“I probably do,” when regarding his knockout power. “but it’s a charity match and we’ll see.”
As for when his contest will take place, it is slated to happen sometime in 2020.
Holyfields endeavors back into the ring shouldn’t alarm anyone concerned about his health. That is however, as long as this is not a reoccurring theme. For now, everyone should view this as nothing more than a fun night for the fans of Japan.
By: Sean Crose
If you were a boxing fan in or around Springfield, Massachusetts in the late 80s-early 90s, you knew exactly who John Scully was. Hailing from right down the road, across the Connecticut border, Scully was known to train in Springfield and was the shining star of the area scene. Scully wasn’t just a local fighter, he was a local fighter with a bright future. Back then, such things meant something – just as they do now. Sure enough, Scully went on to quite the successful career at light heavyweight. Nowadays, Scully, also known as “Iceman,” is a trainer of high note, yet he’s also known for something that’s perhaps even more important…helping out former fighters in need.
On August 5th, Scully will be hosting a benefit for Gerald McClellan, an amazing middleweight champion from the 90s who suffered permanent brain damage after a brutal fight with Britain’s Nigel Benn in 1995. “Gerald and I were amateurs together back in the 80s,” says Scully. “I’ve been in touch with his sister(s) and they take care of him at home all on their own.” Sure enough, McClellan’s siblings have taken responsibility for their bother’s well being. Needless to say, such an endeavor can be quite costly.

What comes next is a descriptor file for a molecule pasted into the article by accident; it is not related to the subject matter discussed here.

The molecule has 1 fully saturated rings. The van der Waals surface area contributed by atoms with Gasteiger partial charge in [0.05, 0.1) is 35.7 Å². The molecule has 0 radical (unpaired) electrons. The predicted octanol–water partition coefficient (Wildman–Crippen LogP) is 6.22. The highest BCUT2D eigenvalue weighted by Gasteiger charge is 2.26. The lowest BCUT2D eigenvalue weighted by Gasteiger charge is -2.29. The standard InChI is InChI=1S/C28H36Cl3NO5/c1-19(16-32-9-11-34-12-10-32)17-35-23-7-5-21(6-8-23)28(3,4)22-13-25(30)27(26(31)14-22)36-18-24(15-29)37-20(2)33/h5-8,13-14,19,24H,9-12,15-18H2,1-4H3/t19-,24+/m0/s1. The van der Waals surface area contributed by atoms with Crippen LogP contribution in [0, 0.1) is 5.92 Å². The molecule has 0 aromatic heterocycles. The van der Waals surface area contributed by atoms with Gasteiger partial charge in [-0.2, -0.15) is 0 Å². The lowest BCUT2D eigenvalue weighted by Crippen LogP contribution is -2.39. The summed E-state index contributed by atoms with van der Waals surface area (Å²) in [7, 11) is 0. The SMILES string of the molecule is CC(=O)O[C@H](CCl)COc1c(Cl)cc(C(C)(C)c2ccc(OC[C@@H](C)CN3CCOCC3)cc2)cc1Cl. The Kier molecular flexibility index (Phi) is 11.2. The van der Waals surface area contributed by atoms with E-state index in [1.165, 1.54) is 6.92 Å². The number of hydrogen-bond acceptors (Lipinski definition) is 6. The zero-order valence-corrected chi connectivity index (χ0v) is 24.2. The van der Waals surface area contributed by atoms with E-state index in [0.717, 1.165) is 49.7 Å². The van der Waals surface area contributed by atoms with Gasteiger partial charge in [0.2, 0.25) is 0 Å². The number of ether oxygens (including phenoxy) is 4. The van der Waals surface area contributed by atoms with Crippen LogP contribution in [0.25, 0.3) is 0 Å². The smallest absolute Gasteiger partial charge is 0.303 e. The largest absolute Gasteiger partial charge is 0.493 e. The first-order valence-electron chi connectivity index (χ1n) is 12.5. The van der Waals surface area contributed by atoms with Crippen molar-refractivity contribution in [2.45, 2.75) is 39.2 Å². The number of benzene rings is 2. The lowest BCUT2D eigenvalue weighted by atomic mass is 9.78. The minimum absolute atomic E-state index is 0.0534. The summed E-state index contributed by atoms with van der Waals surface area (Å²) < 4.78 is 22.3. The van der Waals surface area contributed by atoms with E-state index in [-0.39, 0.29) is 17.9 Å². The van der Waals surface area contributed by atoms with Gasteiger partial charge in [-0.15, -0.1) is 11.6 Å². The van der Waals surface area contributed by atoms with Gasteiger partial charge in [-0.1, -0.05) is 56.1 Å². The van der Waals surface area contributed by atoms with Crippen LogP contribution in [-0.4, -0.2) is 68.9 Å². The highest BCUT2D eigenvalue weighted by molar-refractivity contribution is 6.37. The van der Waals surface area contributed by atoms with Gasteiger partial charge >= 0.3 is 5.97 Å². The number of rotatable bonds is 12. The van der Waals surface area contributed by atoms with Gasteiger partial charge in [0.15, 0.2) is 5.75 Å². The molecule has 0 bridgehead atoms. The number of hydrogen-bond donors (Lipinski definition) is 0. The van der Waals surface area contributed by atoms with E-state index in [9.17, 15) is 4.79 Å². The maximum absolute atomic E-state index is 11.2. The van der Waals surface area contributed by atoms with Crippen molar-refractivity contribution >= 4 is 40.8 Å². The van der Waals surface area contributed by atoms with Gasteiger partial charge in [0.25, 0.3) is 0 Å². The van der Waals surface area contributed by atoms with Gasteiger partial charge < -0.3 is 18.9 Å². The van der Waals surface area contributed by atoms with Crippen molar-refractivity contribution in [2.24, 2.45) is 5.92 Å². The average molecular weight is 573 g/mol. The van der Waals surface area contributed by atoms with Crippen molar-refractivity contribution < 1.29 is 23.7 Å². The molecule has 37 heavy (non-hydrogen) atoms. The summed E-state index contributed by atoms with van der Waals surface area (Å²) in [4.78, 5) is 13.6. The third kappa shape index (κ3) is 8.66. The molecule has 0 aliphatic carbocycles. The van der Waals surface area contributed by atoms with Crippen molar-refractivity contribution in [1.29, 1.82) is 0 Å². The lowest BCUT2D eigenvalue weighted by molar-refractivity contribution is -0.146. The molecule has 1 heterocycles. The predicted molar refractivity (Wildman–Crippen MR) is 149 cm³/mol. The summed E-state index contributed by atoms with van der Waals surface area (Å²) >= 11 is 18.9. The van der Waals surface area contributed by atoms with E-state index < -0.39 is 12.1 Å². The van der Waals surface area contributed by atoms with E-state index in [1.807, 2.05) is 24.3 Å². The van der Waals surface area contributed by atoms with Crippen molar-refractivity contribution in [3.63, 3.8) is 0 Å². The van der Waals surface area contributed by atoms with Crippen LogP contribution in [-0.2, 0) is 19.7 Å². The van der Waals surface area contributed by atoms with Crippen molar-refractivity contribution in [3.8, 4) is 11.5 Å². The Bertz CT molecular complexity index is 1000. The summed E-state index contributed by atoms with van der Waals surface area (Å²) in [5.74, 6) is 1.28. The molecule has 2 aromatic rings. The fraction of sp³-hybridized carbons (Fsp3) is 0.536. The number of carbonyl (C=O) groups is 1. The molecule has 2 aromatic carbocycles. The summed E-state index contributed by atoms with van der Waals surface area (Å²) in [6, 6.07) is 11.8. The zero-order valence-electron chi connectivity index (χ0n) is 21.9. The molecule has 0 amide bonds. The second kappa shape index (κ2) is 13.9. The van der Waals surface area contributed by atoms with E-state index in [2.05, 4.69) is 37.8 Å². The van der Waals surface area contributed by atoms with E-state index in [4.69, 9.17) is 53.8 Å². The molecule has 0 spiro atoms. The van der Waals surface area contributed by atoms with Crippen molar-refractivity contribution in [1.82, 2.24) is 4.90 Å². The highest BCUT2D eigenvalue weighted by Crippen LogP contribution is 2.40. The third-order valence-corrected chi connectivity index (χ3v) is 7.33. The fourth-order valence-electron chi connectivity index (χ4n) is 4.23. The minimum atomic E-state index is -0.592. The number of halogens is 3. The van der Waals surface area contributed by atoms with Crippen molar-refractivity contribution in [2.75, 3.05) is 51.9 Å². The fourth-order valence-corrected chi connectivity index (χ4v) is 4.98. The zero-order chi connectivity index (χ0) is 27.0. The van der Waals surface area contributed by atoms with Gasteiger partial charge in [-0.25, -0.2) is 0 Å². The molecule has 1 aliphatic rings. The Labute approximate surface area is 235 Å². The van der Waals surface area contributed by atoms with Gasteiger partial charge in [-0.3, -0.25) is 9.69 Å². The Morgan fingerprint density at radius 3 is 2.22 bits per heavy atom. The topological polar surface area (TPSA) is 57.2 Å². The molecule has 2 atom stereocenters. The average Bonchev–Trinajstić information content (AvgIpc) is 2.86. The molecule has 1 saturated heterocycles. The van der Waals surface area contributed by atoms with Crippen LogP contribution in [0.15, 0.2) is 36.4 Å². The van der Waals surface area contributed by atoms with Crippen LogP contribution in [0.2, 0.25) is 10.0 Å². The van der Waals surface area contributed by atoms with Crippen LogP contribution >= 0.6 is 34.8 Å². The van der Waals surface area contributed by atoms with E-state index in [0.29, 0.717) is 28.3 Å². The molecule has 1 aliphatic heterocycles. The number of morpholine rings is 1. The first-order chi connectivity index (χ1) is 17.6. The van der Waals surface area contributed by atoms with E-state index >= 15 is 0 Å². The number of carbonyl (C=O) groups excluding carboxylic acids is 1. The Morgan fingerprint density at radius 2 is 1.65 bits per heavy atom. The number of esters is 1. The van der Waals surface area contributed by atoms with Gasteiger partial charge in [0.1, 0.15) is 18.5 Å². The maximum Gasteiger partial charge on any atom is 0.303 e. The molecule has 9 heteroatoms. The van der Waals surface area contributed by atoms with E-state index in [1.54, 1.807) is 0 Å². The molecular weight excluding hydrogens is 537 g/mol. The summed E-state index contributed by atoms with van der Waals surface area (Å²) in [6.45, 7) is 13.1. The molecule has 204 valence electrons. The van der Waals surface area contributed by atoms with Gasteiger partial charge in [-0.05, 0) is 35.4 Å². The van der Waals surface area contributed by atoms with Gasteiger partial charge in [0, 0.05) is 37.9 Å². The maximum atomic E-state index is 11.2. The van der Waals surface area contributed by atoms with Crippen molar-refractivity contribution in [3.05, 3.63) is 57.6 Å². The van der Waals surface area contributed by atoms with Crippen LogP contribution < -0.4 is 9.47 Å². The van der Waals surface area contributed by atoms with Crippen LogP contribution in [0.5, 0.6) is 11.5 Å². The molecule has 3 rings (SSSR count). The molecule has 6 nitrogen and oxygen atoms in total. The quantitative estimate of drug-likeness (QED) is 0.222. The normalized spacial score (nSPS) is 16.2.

Hall of Fame Broadcaster Steve Farhood puts it succinctly: there’s no financial safety nets in boxing. “In team sports,” Farhood points out, “there are pensions.” Unfortunately, there are no pensions for fighters. Farhood rightly argues that short term memories can make things all the more unacceptable. “There’s an initial outcry,” he states, referring to times when fighters get severely hurt – or even killed. Yet “the person’s problems and issues don’t fade.” Farhood also adds that “there are financial concerns, as well.”